peas

How does your garden grow?


What a Difference …

April 6, 2018

… A bit of sunshine makes, with spring finally making a guest appearance yesterday, and apparently now settled in for the week.* It wasn’t exactly ‘taps aff’ in Bigtown, but I felt a bit overdressed in my hat, scarf and winter gloves when I cycled down for the paper and discovered that everyone else was in their summer clothes. What can I say, they’re a hardy bunch. There were even other cyclists out on the country roads (I was deep in conversation with myself, plugging up the hill on my way home, when I was startled by a cheery voice saying ‘nice day for it!’ just at my right shoulder. Turns out other cyclists actually maintain their bikes to the point where they can silently sneak up on people …).

I didn’t technically have any time for gardening yesterday, but I couldn’t miss the opportunity to get on with the earth moving project that the raised beds have turned into. I was only going to clear away the soil and tackle assembling them later, but I got the bit between my teeth and it turned out to be pretty straightforward in the end.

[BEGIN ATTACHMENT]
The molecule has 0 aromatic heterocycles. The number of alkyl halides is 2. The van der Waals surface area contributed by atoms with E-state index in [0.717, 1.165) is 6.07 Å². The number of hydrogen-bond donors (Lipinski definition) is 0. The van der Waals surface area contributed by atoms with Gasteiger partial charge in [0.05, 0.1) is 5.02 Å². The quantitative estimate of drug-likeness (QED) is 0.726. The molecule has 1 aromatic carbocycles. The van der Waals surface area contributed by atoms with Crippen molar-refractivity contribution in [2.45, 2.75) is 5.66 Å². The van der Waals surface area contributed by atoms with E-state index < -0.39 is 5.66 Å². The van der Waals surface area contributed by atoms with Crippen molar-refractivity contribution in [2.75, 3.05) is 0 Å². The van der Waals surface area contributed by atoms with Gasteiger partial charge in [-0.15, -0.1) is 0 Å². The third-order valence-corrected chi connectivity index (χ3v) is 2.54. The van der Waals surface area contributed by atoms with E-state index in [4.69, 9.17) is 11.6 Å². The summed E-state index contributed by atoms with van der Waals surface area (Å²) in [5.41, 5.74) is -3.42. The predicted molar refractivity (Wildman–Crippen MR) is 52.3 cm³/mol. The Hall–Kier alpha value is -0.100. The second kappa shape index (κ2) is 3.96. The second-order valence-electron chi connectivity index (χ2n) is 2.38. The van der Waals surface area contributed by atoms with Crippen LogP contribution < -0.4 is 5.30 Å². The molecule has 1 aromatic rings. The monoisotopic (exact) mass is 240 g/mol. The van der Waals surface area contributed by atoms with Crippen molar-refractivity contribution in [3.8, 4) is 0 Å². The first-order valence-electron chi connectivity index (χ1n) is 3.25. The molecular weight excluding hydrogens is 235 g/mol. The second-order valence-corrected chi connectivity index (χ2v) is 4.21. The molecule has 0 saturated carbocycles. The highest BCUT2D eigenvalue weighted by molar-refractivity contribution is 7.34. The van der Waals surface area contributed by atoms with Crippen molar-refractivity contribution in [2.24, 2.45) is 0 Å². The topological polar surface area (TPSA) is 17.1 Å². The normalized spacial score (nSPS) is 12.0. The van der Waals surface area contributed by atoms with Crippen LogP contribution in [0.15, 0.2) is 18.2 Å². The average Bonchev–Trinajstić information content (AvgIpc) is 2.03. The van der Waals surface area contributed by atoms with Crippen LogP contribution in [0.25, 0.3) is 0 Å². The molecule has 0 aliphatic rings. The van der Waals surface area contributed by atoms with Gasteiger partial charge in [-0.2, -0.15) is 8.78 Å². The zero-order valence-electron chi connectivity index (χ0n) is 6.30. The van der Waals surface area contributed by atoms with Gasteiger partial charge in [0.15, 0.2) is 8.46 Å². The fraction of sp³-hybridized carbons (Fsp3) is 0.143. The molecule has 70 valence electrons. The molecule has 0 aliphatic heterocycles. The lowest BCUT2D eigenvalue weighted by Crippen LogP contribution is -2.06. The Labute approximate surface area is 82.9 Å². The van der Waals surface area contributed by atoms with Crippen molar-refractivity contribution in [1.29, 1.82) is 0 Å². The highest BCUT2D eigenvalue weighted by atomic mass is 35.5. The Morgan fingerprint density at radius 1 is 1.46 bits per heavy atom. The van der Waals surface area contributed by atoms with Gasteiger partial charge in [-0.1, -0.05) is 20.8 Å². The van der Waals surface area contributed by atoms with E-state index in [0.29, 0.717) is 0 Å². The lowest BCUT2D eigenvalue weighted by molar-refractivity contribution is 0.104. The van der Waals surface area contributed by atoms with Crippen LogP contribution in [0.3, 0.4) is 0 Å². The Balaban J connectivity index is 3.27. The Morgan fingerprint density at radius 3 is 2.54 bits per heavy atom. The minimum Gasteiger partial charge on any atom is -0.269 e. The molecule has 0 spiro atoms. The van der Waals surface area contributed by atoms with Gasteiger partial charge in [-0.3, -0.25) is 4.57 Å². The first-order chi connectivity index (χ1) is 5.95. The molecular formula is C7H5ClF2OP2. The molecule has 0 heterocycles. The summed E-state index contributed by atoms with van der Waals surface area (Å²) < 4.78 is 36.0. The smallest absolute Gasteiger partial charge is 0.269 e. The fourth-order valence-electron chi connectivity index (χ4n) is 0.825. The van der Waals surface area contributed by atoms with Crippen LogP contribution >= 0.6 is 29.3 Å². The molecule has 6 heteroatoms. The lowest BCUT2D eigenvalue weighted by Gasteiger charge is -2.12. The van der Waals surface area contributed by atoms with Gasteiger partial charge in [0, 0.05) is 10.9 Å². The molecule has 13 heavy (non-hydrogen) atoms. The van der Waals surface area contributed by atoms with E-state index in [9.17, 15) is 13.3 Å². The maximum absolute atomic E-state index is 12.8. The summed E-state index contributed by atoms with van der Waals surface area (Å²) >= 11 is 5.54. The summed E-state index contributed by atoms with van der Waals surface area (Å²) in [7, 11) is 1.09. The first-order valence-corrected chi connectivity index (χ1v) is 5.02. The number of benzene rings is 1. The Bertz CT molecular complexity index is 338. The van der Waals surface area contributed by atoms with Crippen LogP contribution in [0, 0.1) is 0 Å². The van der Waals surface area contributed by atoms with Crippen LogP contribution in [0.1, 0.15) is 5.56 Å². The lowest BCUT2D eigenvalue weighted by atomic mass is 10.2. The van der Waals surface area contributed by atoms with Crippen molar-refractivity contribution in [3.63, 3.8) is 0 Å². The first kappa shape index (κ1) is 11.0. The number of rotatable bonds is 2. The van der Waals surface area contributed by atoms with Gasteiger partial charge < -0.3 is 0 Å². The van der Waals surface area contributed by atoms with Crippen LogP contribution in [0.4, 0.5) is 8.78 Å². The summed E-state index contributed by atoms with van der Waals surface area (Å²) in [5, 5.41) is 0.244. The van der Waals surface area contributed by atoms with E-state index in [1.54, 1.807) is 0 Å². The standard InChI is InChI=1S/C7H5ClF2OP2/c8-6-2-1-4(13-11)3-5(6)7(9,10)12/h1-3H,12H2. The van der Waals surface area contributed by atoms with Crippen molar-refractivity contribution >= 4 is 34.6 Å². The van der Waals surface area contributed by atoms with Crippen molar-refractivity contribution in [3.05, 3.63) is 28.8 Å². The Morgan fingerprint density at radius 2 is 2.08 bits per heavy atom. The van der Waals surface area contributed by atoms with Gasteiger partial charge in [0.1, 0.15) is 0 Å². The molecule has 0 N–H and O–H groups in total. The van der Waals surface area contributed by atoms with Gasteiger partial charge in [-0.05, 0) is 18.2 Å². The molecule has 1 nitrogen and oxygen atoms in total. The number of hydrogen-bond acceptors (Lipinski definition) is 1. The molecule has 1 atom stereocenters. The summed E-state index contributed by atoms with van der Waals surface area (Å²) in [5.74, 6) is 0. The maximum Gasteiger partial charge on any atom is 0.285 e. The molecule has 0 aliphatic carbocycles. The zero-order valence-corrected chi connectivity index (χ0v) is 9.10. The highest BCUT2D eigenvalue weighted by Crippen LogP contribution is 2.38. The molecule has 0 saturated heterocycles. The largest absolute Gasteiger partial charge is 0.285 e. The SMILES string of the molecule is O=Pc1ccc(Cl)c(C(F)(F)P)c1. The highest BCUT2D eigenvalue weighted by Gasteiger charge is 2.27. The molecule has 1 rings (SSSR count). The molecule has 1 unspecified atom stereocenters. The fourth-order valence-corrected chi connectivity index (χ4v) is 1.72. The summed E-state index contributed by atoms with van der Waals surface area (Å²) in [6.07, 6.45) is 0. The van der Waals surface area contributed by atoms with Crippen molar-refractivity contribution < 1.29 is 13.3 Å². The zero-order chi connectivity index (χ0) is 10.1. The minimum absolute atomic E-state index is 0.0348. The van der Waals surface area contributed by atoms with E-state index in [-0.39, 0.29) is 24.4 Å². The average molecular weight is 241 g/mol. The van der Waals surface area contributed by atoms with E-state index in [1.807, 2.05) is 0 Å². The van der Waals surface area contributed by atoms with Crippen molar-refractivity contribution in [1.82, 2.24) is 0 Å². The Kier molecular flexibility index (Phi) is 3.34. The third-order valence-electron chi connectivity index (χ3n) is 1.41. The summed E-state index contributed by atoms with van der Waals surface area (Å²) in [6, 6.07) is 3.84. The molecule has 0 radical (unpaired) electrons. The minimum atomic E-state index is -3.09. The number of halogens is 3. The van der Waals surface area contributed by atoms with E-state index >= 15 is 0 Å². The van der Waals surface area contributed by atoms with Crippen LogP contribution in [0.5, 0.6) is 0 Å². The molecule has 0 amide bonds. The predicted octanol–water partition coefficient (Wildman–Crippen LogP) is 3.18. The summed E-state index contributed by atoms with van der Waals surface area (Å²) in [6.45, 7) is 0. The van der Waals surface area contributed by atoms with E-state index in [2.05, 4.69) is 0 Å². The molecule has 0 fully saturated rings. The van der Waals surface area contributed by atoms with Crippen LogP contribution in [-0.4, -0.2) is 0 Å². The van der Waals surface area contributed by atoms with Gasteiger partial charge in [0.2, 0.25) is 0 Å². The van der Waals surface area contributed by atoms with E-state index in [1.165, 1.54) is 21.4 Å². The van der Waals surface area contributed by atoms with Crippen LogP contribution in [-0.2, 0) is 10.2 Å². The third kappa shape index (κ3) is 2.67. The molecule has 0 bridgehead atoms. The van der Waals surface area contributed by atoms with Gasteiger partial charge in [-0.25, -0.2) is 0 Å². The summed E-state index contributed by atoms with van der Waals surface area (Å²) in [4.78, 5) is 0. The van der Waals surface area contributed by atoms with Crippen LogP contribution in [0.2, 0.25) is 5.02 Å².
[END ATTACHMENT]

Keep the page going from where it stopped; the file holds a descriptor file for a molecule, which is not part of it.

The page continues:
assembled raised beds

Assembled raised beds. That small cairn of stones in the foreground is the inevitable result of doing any digging around here …

Today I was going to start filling them, ready for the potatoes which are waiting chitting on the windowsill, but the rain came down just as I had met my last deadline of the week and was ready to head out to do some muck shifting at last.

potatoes chitting indoors

Fortunately, it doesn’t rain inside the greenhouse so I did some binge planting instead. Now all I have to do is assemble and fill the other eight raised beds before everything starts climbing out of the pots unassisted.

seeds planted in greenhouse

That should be easy enough, right?

* I actually thought my Met Office weather app might be broken when I looked at it this morning and there was no forecast for rain/sleet/snow/plagues of frogs for the whole week, just a row of white clouds and more-or-less normal temperatures for the time of year. Surely some mistake?